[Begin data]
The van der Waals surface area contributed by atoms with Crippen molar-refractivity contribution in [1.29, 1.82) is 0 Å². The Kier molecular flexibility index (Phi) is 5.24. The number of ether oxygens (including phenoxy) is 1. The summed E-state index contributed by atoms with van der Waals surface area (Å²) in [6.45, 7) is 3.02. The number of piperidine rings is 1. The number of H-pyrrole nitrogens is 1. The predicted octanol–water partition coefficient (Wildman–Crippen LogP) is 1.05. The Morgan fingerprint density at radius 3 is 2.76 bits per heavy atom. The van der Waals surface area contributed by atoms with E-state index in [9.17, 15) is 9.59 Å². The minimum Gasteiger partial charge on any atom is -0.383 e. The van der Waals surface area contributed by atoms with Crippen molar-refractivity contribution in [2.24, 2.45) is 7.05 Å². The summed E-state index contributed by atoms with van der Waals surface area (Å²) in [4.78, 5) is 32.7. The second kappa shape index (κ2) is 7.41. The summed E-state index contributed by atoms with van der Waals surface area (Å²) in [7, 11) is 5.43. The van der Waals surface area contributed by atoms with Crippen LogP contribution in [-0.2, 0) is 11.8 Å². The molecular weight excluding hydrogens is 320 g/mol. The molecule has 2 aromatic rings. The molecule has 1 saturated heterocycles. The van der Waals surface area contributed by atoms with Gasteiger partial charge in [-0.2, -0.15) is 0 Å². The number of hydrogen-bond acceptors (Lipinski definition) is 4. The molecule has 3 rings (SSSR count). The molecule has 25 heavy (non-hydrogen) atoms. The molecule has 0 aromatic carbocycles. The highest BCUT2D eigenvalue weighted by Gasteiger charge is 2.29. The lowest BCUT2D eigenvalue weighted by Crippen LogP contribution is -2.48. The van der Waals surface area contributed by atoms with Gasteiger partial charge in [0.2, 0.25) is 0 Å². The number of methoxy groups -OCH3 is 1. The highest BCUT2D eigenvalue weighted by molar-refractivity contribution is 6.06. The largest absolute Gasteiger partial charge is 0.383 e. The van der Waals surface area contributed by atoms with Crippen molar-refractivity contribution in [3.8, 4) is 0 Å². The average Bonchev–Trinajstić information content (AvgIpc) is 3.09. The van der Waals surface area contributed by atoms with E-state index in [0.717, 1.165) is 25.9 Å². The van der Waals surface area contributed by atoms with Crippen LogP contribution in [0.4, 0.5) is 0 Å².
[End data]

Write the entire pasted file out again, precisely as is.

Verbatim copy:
The van der Waals surface area contributed by atoms with Crippen molar-refractivity contribution in [1.29, 1.82) is 0 Å². The Kier molecular flexibility index (Phi) is 5.24. The number of ether oxygens (including phenoxy) is 1. The summed E-state index contributed by atoms with van der Waals surface area (Å²) in [6.45, 7) is 3.02. The number of piperidine rings is 1. The number of H-pyrrole nitrogens is 1. The predicted octanol–water partition coefficient (Wildman–Crippen LogP) is 1.05. The Morgan fingerprint density at radius 3 is 2.76 bits per heavy atom. The van der Waals surface area contributed by atoms with E-state index in [9.17, 15) is 9.59 Å². The minimum Gasteiger partial charge on any atom is -0.383 e. The van der Waals surface area contributed by atoms with Crippen molar-refractivity contribution in [2.24, 2.45) is 7.05 Å². The summed E-state index contributed by atoms with van der Waals surface area (Å²) in [4.78, 5) is 32.7. The second kappa shape index (κ2) is 7.41. The summed E-state index contributed by atoms with van der Waals surface area (Å²) in [7, 11) is 5.43. The van der Waals surface area contributed by atoms with Crippen LogP contribution in [-0.2, 0) is 11.8 Å². The molecular weight excluding hydrogens is 320 g/mol. The molecule has 2 aromatic rings. The molecule has 1 saturated heterocycles. The van der Waals surface area contributed by atoms with Gasteiger partial charge in [-0.2, -0.15) is 0 Å². The number of hydrogen-bond acceptors (Lipinski definition) is 4. The molecule has 3 rings (SSSR count). The molecule has 25 heavy (non-hydrogen) atoms. The molecule has 0 aromatic carbocycles. The highest BCUT2D eigenvalue weighted by Gasteiger charge is 2.29. The lowest BCUT2D eigenvalue weighted by Crippen LogP contribution is -2.48. The van der Waals surface area contributed by atoms with Gasteiger partial charge in [0.2, 0.25) is 0 Å². The number of methoxy groups -OCH3 is 1. The highest BCUT2D eigenvalue weighted by molar-refractivity contribution is 6.06. The largest absolute Gasteiger partial charge is 0.383 e. The van der Waals surface area contributed by atoms with Crippen molar-refractivity contribution in [3.8, 4) is 0 Å². The average Bonchev–Trinajstić information content (AvgIpc) is 3.09. The van der Waals surface area contributed by atoms with E-state index in [0.717, 1.165) is 25.9 Å². The van der Waals surface area contributed by atoms with Crippen LogP contribution in [0.4, 0.5) is 0 Å².